Issues within the network of interconnected SHSs may arise while experiencing potential failures at the distribution level (introduced by a controller itself or distribution line). In order to maximise the reliability of supply in the system, the microgrid should be capable of operating as two or more separated subsystems. This could have an undesirable impact on the part of the network with net energy import. A drop in reliability of supply for the scenario with 20 SHSs, with 11 upgraded to use Tier 3 appliances, is presented in Figure 10.
Figure 10 proves that losing prosumers in the system due to network failure can drastically reduce the reliability of the power supply. Results illustrated in Figure 10 consider a fixed ratio of users with upgraded SHSs (adding a fridge) over the total number of systems interconnected (ratio of 11:9, as used in the previous steps of this section as the optimal ratio to maintain 95% energy supply with small DC fridges). The reliability of power supply could vary significantly under scenarios where one isolated network is heavily dominated by systems with fridges. In this case, there might be not enough generation to provide satisfactory power supply.

7. Conclusions

In this paper, the concept of bottom-up electrification in rural regions of Sub-Saharan Africa has been introduced, and in particular the transition from Tier 1 to Tier 2/3 that can be enabled through interconnected SHS microgrids. The case for this was evidenced through analysis of data that were gathered and analyzed for communities supported by off-grid solutions offered by BBOXX.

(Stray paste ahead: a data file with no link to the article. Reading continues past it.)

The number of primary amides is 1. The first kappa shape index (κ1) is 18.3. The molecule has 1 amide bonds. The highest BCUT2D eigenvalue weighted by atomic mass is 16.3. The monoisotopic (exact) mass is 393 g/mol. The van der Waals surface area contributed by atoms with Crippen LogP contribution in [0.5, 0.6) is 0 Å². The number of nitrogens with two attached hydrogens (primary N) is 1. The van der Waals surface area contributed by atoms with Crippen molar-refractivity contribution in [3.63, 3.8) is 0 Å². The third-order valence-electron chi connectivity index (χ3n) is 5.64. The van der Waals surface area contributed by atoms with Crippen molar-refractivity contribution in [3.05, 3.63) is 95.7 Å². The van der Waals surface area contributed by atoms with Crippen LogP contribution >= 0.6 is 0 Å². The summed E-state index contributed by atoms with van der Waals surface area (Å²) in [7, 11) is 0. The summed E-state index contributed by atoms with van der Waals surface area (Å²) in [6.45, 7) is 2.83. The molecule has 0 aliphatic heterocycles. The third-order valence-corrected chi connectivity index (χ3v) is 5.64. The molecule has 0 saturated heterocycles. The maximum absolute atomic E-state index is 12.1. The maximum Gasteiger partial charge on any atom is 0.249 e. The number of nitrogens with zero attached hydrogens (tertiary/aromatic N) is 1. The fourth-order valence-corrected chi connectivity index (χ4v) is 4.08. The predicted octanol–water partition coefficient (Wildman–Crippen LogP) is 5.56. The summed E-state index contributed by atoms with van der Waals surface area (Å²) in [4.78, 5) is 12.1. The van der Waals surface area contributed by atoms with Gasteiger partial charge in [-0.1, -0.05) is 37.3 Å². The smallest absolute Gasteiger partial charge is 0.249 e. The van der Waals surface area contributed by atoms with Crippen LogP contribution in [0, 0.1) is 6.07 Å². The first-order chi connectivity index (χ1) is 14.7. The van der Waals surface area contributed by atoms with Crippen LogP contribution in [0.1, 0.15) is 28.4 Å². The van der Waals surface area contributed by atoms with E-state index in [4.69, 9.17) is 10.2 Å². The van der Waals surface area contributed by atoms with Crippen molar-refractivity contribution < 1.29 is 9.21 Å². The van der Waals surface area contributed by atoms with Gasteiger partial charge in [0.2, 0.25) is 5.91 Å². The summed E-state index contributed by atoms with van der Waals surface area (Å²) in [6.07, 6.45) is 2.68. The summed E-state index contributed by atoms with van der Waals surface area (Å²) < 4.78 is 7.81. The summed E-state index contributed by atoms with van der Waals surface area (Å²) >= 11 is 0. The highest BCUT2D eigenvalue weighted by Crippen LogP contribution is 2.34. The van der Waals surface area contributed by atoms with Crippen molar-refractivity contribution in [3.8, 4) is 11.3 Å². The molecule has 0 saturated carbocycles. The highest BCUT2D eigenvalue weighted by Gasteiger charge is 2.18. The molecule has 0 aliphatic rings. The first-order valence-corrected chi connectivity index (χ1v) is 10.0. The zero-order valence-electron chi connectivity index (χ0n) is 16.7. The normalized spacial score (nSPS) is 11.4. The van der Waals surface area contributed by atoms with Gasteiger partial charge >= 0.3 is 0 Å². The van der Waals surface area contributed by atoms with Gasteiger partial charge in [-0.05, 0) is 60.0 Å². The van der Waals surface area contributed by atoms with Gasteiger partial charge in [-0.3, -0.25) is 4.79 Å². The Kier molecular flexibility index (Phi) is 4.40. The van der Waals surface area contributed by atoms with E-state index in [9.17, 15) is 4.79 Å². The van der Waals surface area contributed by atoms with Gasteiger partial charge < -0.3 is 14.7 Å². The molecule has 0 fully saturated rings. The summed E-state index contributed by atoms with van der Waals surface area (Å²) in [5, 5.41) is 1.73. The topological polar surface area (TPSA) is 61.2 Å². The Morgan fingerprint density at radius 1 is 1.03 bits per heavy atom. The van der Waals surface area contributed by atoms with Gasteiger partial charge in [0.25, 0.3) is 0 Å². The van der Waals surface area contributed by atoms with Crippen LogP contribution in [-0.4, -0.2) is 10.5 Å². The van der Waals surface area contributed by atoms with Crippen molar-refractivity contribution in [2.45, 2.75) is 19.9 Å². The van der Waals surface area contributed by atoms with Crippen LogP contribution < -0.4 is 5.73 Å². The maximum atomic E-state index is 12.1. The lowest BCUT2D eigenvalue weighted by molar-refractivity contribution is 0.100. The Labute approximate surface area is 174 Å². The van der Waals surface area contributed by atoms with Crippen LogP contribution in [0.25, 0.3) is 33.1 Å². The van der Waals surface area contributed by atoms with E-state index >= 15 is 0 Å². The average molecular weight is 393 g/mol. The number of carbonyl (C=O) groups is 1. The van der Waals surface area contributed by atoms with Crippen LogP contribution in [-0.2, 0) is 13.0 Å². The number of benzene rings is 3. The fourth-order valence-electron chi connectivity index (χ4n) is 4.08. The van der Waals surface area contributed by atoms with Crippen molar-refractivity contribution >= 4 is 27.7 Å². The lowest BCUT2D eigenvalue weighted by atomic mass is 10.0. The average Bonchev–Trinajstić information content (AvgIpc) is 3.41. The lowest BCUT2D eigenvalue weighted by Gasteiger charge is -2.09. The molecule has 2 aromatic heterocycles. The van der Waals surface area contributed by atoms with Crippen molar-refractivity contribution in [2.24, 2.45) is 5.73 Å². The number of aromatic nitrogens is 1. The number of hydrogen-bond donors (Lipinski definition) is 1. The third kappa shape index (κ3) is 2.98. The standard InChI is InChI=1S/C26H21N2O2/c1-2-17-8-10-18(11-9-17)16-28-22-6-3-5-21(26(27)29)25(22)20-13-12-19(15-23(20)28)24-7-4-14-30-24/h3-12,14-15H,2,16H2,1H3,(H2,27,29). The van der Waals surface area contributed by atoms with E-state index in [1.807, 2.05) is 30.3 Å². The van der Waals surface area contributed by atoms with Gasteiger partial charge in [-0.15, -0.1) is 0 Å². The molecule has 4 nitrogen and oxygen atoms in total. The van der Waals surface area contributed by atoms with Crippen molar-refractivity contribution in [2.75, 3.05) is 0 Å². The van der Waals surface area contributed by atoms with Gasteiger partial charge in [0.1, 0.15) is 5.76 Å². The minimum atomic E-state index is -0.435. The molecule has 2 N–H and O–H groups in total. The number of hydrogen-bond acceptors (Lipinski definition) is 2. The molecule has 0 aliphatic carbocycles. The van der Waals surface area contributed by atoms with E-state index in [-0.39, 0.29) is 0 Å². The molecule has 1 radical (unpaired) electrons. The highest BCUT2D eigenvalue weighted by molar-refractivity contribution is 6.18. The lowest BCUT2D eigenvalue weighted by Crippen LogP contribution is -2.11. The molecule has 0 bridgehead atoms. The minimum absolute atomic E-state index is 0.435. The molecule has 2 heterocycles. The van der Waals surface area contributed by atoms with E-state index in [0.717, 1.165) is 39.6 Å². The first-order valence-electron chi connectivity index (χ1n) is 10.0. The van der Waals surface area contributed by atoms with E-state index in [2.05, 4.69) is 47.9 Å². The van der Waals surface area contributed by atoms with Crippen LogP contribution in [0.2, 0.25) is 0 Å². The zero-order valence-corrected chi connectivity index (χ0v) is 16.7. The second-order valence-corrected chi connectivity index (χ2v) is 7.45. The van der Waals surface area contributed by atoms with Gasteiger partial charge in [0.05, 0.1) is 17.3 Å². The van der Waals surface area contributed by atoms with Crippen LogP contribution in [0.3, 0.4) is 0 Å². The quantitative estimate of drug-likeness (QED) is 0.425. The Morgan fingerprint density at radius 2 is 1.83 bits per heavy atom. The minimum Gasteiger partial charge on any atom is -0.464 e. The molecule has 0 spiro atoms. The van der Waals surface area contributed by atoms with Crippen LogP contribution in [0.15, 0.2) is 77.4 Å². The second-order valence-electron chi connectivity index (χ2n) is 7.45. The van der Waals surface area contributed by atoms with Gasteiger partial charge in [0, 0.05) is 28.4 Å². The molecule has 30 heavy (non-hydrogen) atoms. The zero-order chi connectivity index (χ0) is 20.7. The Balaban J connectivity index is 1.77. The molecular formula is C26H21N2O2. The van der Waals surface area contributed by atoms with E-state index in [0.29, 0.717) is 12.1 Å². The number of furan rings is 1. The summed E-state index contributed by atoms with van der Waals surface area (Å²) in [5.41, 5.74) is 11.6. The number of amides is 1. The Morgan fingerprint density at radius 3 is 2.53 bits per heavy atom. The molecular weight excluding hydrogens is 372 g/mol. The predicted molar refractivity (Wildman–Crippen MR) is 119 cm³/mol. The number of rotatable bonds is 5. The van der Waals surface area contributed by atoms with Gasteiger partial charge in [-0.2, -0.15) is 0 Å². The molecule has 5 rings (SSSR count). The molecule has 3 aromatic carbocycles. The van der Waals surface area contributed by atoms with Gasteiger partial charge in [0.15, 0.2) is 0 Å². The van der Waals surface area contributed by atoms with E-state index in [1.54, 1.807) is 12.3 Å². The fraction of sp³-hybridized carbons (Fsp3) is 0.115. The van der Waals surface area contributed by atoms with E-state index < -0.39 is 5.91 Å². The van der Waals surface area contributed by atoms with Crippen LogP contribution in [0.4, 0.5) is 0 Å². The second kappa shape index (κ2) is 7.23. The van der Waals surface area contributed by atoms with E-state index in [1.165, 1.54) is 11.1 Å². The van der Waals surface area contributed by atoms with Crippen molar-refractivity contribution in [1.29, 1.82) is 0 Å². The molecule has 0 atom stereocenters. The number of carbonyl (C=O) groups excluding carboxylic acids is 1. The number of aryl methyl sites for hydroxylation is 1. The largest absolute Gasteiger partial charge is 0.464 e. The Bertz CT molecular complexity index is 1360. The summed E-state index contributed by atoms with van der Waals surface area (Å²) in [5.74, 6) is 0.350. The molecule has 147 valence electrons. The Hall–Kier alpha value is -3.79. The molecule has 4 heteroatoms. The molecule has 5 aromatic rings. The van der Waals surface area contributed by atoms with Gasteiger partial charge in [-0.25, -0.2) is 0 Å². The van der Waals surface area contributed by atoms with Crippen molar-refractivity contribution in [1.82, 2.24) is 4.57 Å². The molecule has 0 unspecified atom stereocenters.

The introduction of this new rural electrification paradigm could vary from country to country. In Rwanda, the most popular SHSs are based on the 50 W PV (BBOXX) or 100 W PV (Mobisol) system. Most of these standalone SHSs produce much more electricity than they consume and store (more than 60% of electricity generated goes to waste). It is proposed that interconnecting these SHSs allows surplus electricity to be more fully utilized, and potentially in the supply of higher power devices, which currently cannot be accommodated using typical standalone SHSs.
Currently, the most desired electrical appliances in off-grid villages in Rwanda are fridges and TVs, declared by 84% respondents. To date, the only method of adapting these systems to accommodate these higher load devices is through the introduction of new generation and storage capacity, requiring significant upfront costs.